Driving separately, Polizzi would meet the girls at a park near the school. In 2010, someone saw Polizzi and one of the girls drive back to school — their cars in close proximity — and reported this observation to the school superintendent. Polizzi admitted to the superintendent that he met with the girl at the park, and the superintendent informed Polizzi that his contract with Cornerstone would not be renewed.

After leaving Cornerstone, Polizzi attended the University of Akron School of Law and began working for the Cuyahoga County Prosecutor’s Office. He did not disclose his sexual contact with the girls. After passing the bar exam, he worked for a private law firm for three years.

Criminal Charges Pursued
In July 2017, a Lake County grand jury indicted Polizzi on one count of gross sexual imposition and 24 counts of sexual battery for conduct that allegedly occurred with the student in 2010. A second indictment, issued in December 2017, charged Polizzi with 33 counts of gross sexual imposition, 22 counts of sexual battery, and one count of attempted sexual battery for conduct that allegedly occurred with the other student in 2007 and 2008.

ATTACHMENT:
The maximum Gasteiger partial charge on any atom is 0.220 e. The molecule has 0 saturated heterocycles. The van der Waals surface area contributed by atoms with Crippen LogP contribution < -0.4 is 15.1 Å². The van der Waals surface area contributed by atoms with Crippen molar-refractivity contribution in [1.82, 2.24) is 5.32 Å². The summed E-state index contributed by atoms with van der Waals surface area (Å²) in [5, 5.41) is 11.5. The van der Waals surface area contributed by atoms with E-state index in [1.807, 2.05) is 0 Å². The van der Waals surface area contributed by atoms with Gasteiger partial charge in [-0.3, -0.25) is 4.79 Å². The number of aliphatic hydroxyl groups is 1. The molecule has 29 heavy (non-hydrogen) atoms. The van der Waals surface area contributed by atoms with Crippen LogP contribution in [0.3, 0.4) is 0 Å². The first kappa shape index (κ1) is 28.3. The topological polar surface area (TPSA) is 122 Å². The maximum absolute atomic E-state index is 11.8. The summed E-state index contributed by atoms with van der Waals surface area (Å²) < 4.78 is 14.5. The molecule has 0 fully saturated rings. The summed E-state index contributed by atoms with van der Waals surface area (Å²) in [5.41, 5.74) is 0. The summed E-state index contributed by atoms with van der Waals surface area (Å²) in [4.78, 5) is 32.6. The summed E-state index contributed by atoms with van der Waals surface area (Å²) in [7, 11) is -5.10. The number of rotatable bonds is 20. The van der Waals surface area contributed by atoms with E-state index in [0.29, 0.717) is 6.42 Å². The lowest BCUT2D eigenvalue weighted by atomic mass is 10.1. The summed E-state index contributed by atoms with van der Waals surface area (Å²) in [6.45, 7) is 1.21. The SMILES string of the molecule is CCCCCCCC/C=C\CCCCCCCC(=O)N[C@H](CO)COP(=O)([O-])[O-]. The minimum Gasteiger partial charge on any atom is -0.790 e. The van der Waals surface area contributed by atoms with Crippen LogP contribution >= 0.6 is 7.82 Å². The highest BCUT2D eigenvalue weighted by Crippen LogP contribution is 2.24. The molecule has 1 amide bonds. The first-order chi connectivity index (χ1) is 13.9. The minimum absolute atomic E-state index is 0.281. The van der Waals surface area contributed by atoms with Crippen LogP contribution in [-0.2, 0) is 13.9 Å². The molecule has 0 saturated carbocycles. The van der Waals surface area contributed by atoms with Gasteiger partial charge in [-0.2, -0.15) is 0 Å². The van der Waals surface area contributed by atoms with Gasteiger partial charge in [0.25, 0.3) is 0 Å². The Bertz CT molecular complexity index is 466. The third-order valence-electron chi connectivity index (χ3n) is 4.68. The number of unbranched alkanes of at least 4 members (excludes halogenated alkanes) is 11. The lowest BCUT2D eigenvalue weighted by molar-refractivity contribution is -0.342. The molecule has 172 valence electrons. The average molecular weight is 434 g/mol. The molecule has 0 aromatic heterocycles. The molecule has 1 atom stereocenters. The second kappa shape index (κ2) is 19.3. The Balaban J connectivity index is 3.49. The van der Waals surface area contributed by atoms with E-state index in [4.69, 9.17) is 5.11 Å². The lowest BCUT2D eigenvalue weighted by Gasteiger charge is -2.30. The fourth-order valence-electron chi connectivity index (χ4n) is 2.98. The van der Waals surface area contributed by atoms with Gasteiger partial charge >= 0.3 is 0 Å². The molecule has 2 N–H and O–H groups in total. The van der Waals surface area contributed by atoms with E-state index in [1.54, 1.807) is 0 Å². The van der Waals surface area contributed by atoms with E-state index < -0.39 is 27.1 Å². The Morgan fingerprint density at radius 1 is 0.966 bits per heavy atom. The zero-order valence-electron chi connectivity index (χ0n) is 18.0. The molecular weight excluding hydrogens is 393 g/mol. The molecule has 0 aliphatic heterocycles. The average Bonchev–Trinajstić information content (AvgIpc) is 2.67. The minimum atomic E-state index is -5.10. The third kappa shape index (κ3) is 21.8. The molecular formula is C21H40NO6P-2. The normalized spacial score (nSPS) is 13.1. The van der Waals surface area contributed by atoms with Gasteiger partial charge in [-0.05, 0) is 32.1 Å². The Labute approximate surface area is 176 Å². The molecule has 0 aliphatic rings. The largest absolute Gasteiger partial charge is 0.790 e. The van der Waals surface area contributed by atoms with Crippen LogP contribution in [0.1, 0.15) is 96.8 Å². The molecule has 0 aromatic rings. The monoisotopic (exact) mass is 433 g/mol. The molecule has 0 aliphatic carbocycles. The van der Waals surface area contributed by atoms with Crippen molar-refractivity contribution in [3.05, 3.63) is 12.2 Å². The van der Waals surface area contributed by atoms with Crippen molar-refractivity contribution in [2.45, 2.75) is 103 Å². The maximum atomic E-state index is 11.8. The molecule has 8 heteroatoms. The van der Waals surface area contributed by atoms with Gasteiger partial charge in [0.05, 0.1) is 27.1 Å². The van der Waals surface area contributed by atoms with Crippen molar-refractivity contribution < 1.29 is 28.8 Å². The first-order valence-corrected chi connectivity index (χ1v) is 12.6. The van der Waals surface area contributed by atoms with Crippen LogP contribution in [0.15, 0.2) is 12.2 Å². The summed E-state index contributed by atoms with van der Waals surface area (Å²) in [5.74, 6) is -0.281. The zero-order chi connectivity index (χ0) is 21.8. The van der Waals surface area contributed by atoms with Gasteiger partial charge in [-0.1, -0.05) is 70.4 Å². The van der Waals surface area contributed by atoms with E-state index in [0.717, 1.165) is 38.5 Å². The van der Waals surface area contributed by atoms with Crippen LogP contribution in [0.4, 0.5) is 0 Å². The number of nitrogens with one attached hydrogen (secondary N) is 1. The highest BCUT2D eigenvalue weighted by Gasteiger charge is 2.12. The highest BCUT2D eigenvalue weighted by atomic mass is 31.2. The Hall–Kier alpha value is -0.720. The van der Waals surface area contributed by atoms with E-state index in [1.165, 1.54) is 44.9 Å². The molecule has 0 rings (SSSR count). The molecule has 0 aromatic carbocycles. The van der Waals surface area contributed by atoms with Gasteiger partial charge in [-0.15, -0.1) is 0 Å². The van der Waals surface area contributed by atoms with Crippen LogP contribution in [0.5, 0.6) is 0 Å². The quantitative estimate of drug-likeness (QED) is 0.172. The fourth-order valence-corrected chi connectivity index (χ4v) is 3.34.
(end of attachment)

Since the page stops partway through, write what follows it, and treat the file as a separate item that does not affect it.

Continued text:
In 2018, Polizzi pleaded guilty to eight counts of gross sexual imposition and sexual battery. He was originally sentenced to 33 years in prison, but after an appeal the sentence was reduced to 29 years and 10 months.

In 2019, the Office of Disciplinary Counsel filed a complaint against Polizzi with the Board of Professional Conduct, seeking his disbarment. The parties stipulated to two ethical violations — that Polizzi’s illegal conduct adversely reflected on his honesty and trustworthiness and adversely reflected on his fitness to practice law.